EUROPARC Webinar, 3.11: Conflict management through participatory processes

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We invite you to the next EUROPARC webinar “Conflict management through participatory processes: How Protected Areas can build partnerships with local stakeholders”.

The webinar

Collaborations with local stakeholders are key objectives for Protected Area managers. Through dialogue, reciprocal listening and mutual understanding, conflicts can be mitigated.

In this webinar, we will hear from two experts on the creation and implementation of local platforms. These platforms, made up of local authorities, hunters, shepherds, farmers, scientists, and citizens, work on the coexistence between humans and large carnivores.

Furthermore, we will discuss with participants how some of these ‘lessons learned’ can be useful in other participatory processes and how they can possibly be adapted and replicated in the practices of different Parks.

This webinar will focus on participatory processes, and is aimed at Protected Areas managers working on dialoguing and building partnership with farmers and breeders, but also with tourism business and other local stakeholders.

Contributions and experiences from participants to be shared in the debate are welcomed!

The Programme

Welcome and Introduction
Stefania Petrosillo, Policy Officer at EUROPARC Federation

The regional platform projects on large carnivores: what works and what doesn’t
Valeria Salvatori, The Institute of Applied Ecology

Facilitating multi-level stakeholder platforms: the example of Sweden
Bernard Le Roux, Dialogues Facilitation Gothenburg AB

Discussion with Participants

The Speakers

Valeria Salvatori
Valeria is councillor and secretary of The Institute of Applied Ecology (IT).

Wildlife research and management are her main interests. She is active in the area of large carnivore management, is a member of the IUCN LCIE-Large Carnivore Initiative for Europe, and has directed several LIFE projects targeting wolves and bears. She has interacted with hunters, foresters, livestock breeders, shepherds, farmers, scientists, and citizens in areas where wildlife species of particular interest such as large carnivores are present.
Since 2017 she manages the project “Establishment of local stakeholder platforms on large carnivores”, a EC funded project for the establishment of participatory processes on large carnivore management in high conflict areas in Europe. She is an active member of the EU Platform on Coexistence between People and Large Carnivores.

Bernard Le Roux
Bernard is a facilitator, mediator, and co-founder of Dialogues Facilitation Gothenburg AB (SE).

He devotes his working time to developing and refining ways in which conflicts and tension can be transformed into growth and development for individuals, groups and society through dialogue. He believes in the power of honest and open dialogue to move beyond fixed positions as a way to avoid destructive conflict. Living in Sweden, he works with local and regional authorities, the Swedish Environmental Protection Agency, Forestry Service and Counties, the Peace Education Institute in Helsinki, and the Swedish Association of Municipalities and Regions. He also works with mediation policy and training in Colombia and teaches at the School of Collective Intelligence in Morocco. He is supporting the project “Establishment of local stakeholder platforms on large carnivores” and the EU Platform on Coexistence between People and Large Carnivores.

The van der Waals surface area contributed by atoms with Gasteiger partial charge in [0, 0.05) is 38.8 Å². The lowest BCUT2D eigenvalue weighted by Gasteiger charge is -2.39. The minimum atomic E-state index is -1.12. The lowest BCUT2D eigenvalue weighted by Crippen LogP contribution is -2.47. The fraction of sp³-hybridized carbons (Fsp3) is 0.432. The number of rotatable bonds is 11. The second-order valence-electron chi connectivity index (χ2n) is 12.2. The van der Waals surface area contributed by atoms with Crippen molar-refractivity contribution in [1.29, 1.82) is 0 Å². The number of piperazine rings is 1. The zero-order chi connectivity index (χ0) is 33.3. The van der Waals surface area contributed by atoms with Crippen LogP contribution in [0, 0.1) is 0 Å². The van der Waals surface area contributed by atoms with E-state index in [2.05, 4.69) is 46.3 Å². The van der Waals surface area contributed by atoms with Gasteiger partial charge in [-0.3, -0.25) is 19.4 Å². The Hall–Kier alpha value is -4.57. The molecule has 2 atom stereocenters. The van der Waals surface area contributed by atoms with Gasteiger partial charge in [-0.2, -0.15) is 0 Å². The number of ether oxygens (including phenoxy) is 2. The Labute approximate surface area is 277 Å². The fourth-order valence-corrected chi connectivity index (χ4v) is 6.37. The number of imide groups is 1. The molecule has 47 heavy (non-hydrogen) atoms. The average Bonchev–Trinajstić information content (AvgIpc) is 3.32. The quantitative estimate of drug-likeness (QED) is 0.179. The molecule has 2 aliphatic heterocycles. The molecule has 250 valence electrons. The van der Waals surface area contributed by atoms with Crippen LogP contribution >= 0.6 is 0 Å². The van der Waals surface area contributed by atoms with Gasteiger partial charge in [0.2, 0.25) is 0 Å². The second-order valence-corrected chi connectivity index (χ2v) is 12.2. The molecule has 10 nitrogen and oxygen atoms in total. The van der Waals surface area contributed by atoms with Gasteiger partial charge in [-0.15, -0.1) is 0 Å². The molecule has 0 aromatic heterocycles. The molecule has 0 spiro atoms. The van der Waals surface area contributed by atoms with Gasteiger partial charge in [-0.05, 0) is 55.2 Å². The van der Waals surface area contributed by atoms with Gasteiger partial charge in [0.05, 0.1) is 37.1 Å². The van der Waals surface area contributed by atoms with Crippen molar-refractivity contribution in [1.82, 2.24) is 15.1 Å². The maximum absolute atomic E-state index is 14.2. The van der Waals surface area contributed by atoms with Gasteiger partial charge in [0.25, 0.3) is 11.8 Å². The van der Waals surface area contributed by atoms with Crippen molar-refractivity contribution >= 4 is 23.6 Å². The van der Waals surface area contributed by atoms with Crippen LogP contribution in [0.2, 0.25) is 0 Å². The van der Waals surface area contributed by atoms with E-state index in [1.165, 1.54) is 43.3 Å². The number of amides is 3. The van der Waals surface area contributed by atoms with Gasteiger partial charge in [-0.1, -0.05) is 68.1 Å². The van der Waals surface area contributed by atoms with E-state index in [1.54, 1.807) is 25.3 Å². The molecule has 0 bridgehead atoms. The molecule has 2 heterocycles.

Stefania Petrosillo
Stefania is EUROPARC’s Policy Officer in Brussels.

In her role, she represents EUROPARC member’s interests towards the European Institutions. Stefania is an expert in advocacy and policy, and works in close cooperation with international NGOs and other EUROPARC partners. She has a long experience in international cooperation in EU and non-EU countries. In Brussels, she follows in particular the debates about the Common Agriculture Policy, and supports EUROPARC’s Commission on Agriculture and Protected Areas.

Puri Canals: Alfred Toeper Medal winner 2022!

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Yearly, EUROPARC awards the Alfred Toepfer Medal to those who have made significant contributions to nature conservation.

The Medal

The Alfred Toepfer Medal is named after the “founding father” of EUROPARC: Dr h.c. Alfred Toepfer. Individuals, that have made a significant contribution to nature conservation through a lifelong body of work are recognised with the Medal. The medal is awarded by peers: it are the EUROPARC members that can nominate someone. The EUROPARC Council then internally votes on the winner.